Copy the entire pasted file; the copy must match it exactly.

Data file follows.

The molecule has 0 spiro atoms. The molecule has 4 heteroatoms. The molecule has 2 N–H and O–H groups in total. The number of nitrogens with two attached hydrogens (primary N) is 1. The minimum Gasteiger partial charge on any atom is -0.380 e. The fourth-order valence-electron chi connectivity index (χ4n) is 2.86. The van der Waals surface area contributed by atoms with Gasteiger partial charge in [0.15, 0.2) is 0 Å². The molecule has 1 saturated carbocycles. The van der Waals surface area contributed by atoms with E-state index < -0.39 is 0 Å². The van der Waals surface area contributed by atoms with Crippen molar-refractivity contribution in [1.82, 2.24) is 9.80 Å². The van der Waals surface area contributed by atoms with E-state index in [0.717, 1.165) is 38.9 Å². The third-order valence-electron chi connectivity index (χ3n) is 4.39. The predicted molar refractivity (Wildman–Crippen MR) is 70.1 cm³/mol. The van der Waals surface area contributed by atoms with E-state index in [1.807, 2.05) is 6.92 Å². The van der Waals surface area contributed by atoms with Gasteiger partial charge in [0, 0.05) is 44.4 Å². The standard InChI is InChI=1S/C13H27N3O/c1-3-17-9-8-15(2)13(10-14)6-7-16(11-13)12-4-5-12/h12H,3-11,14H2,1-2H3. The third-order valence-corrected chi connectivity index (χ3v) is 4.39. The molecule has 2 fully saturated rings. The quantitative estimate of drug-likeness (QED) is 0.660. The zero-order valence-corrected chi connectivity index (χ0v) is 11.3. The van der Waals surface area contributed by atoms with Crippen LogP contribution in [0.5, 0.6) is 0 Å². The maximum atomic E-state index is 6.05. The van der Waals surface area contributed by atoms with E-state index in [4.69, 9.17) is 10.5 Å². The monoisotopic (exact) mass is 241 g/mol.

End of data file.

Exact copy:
The molecule has 0 spiro atoms. The molecule has 4 heteroatoms. The molecule has 2 N–H and O–H groups in total. The number of nitrogens with two attached hydrogens (primary N) is 1. The minimum Gasteiger partial charge on any atom is -0.380 e. The fourth-order valence-electron chi connectivity index (χ4n) is 2.86. The van der Waals surface area contributed by atoms with Gasteiger partial charge in [0.15, 0.2) is 0 Å². The molecule has 1 saturated carbocycles. The van der Waals surface area contributed by atoms with E-state index < -0.39 is 0 Å². The van der Waals surface area contributed by atoms with Crippen molar-refractivity contribution in [1.82, 2.24) is 9.80 Å². The van der Waals surface area contributed by atoms with E-state index in [0.717, 1.165) is 38.9 Å². The third-order valence-electron chi connectivity index (χ3n) is 4.39. The predicted molar refractivity (Wildman–Crippen MR) is 70.1 cm³/mol. The van der Waals surface area contributed by atoms with E-state index in [1.807, 2.05) is 6.92 Å². The van der Waals surface area contributed by atoms with Gasteiger partial charge in [0, 0.05) is 44.4 Å². The standard InChI is InChI=1S/C13H27N3O/c1-3-17-9-8-15(2)13(10-14)6-7-16(11-13)12-4-5-12/h12H,3-11,14H2,1-2H3. The third-order valence-corrected chi connectivity index (χ3v) is 4.39. The molecule has 2 fully saturated rings. The quantitative estimate of drug-likeness (QED) is 0.660. The zero-order valence-corrected chi connectivity index (χ0v) is 11.3. The van der Waals surface area contributed by atoms with Crippen LogP contribution in [0.5, 0.6) is 0 Å². The maximum atomic E-state index is 6.05. The van der Waals surface area contributed by atoms with E-state index in [4.69, 9.17) is 10.5 Å². The monoisotopic (exact) mass is 241 g/mol.